The Triumph Of Christianity

Below are quotes from a sermon on Psalm 22:27, delivered by Charles Spurgeon on April 21, 1872.

‘All the ends of the world shall remember and turn unto the Lord:
and all the kindreds of the nations shall worship before You.’
Psalm 22:27

SOME have thought that this Psalm was used as a soliloquy by our Lord when He was expiring upon the Cross. It may be so. Fitter words could scarcely have been conceived, even by our Lord Himself. We must not, however, strain a point to establish a conjecture, nor attempt to prove that which is not revealed to us. We have no sort of hesitation, however, in asserting that this Psalm describes both the outward sufferings and the inward emotions of our expiring Lord, and in that light it becomes a very wonderful Psalm indeed. Its clear prophetic description is an evidence of our Lord’s Messiahship, and indeed it is so full and plain that it is a key to His sufferings. Here the Prophet explains the Evangelist, just as in ordinary cases the Evangelist is the expositor of the Prophet. Towards the close of this Psalm its ton is singularly altered, mournfulness departs and joy occupies its place; the mighty Hero sees the conflict ended, anticipates the victory, and begins to chant the conquerors paean. We have selected our Text out of that part of the Psalm which overflows with the joy of anticipated triumph, and we trust that this morning the joy of the Lord may be our strength, so that we may be moved to prayer and nerved for action. As this is the annual Missionary Sabbath, I feel bound to preach upon the subject; yet, while I do so, I shall at the same time desire to speak personally to the souls of all present; for remembering that we are in a dying world; I, a dying preacher to drying hearers, would not deliver even a single discourse without appealing to the consciences and aiming at the hearts of those who are present. Because we are thinking of heathens or of the coming triumphs of Christ in the latter days, we must not forget those who are perishing before our eyes. Excuse me, therefore, no, commend me, if every now and then I drive right away from the subject to assail men’s hearts.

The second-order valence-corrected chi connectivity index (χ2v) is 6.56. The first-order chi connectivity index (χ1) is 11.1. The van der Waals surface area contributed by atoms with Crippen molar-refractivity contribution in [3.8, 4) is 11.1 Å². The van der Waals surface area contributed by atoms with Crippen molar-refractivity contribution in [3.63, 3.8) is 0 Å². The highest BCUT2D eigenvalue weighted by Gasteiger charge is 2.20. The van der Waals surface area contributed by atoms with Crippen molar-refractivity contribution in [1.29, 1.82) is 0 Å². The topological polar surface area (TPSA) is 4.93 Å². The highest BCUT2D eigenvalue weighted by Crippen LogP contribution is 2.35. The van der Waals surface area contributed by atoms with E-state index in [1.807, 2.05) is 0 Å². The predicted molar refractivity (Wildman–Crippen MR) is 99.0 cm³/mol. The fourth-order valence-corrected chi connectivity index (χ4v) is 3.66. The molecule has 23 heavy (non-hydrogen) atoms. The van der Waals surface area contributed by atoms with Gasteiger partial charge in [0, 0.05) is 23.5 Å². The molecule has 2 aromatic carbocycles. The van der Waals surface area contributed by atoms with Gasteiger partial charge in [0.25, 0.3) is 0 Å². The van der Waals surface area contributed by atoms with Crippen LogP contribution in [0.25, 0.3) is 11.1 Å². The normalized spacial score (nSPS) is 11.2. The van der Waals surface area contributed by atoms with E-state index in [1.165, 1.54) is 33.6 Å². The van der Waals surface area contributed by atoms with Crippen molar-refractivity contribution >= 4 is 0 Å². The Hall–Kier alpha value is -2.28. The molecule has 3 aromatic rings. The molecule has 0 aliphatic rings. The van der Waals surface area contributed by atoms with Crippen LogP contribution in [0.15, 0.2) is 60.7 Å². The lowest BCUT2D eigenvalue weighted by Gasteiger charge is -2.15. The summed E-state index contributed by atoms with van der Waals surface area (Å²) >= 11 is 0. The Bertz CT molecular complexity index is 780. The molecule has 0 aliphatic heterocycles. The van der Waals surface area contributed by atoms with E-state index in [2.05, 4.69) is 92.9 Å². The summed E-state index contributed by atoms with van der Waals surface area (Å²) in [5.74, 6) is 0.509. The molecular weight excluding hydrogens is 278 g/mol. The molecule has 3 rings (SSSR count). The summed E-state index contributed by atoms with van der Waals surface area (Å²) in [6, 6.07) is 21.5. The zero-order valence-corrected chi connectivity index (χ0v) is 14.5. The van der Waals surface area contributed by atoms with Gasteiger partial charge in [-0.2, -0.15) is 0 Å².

I. Our first point this morning is, I think, pretty clear in the Text, namely, that THE CONVERSION OF THE NATIONS TO GOD MAY BE EXPECTED. “All the ends of the world shall remember and turn unto the Lord: and all the kindreds of the nations shall worship before You.” We are all agreed that such a thing is to be desired; it is, indeed, a “Consummation devoutly to be wished,” since this is the true and only remedy for the ills of human society; nothing else will ever cure earth’s woes but the bringing of her back again to her God from whom she has wandered. We are equally well agreed, I think, in the sorrowful conclusion that such a consummation does not appear at all likely to the eye of observation, and the judgment of reason; how little progress has the Kingdom of God made in the world in these latter days! In the heroic age of Christianity, the Cross was borne as a conquering symbol from land to land in a short space of time! The Apostles were clothed with extraordinary power, and their immediate successors, retaining much of their spirit, went from strength to strength till the nations heard the testimony of Christ and myriads submitted to it. A long pause has intervened, with only occasional breaks, such as the Reformation, the times of refreshing under the Methodists, and the partial revival of our own times; despite these hopeful outbreaks of life, the progress of Christianity has been very slight, indeed, compared with what might have been expected from the force of its essential truth, and from the fact that its message commends itself to the best sympathies of the human heart. Alas, alas! The battle is long and weary, and the end is not yet; so far from going on to victory, we so decline that men taunt us with the decadence of our holy faith, and foretell that we are nearing the period of decay when something better will supplant the Gospel! We do not believe the insinuation; we reject it as blasphemy, and yet we should not wonder if our lethargy and failure have been the soil in which his noxious thought has grown; it is unquestionable that the Kingdom of our Lord Jesus Christ, except to those who regard it with very optimistic eyes, has not progressed of late as we could have desired; it would be fair to conclude, judging things to come by the things that appear, and setting aside the hopes of faith, and the teaching of Revelation, that it is not probable that so spiritual a faith as that of Christ should ever subdue the nations. Men need a coarser system of religion; their minds are groveling, they desire a creed which will tolerate their lusts; they crave a religion which will afford scope for their pride and their self-will. The Doctrines of the Gospel Kindle men’s hostility when they are fairly and honestly preached – there would be more opposition to it if it were not so frequently diluted, and even falsified by its professed teachers.